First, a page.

While building the house alongside a professional instructor, the students are weighing which features to include. Should the toilet compost or incinerate waste? Should they power the house with solar panels, propane, or a bit of both? And how could water collection help reduce the environmental impact of those living in the home?

“We’re learning as we go,” Karriem says.

The D.C. Students Construction Trades Foundation, which supports the Academy, owns the house and is funding its construction. Karriem isn’t sure what it will be used for upon completion, but it should remain on display at the showcase for some time.
When the students are not working on the structure, they’re attending classes on carpentry, electrical work or HVAC installation.

Karriem says the project is a practical way for them to hone the skills they’ll use most in a construction setting. The tiny house is decidedly different from their previous project, for which students in the program helped build a single-family home on 13th Street Northwest.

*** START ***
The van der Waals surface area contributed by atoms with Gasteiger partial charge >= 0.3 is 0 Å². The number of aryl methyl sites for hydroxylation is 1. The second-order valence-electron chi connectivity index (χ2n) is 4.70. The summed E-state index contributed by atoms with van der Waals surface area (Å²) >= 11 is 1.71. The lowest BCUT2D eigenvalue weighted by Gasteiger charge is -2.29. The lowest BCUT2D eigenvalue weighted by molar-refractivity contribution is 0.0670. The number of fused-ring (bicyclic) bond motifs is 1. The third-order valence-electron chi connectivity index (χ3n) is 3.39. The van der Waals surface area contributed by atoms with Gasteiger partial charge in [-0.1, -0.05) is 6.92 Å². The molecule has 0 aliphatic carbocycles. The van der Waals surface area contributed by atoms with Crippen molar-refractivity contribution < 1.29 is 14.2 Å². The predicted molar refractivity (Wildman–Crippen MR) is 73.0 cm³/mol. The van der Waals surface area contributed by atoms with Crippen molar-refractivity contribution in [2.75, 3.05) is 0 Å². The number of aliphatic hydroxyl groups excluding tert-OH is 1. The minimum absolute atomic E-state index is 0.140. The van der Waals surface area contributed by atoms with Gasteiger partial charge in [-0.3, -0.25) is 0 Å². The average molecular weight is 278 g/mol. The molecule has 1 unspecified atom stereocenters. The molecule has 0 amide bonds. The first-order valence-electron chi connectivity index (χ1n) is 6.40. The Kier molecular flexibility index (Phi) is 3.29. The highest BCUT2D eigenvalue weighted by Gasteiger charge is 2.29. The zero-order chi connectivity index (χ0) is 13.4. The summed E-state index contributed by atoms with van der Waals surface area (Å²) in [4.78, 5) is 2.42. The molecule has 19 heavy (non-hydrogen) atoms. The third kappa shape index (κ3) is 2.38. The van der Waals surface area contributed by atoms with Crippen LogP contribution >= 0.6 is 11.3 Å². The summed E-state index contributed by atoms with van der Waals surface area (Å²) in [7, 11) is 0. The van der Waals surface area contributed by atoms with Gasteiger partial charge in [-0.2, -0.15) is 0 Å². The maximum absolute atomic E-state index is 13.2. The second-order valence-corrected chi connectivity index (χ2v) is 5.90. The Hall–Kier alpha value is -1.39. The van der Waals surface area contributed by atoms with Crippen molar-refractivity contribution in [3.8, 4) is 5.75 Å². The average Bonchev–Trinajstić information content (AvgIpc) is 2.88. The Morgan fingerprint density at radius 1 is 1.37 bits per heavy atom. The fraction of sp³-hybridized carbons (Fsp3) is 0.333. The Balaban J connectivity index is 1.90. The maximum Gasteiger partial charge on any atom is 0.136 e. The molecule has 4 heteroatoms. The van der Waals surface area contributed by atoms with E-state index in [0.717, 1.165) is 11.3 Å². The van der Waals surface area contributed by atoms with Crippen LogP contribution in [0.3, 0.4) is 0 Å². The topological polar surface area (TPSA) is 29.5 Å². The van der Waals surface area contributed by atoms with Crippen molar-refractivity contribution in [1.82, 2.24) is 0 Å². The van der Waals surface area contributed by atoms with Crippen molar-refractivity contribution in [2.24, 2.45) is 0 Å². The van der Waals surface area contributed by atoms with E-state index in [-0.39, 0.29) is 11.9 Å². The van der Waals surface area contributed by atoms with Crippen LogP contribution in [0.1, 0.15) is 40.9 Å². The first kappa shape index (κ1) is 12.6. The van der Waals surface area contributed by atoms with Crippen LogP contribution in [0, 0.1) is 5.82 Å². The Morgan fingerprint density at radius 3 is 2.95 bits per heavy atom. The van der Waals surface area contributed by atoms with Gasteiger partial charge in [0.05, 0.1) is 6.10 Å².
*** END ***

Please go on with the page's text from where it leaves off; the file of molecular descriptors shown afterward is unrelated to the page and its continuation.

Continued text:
Karriem was considering everything from a dollhouse to another single-family home for the students to construct next when she stumbled upon tiny homes as the perfect compromise. She ordered plans for an 8-by-20-foot structure online, and soon the students were building it in the lab.

But the lab, it turns out, wasn’t quite big enough.

“They didn’t have the space — literally the door height — to construct it inside or in the parking lot. They needed a place to finish it,” says Brian Levy, whom Karriem had met during a visit to his lot while she was researching micro homes.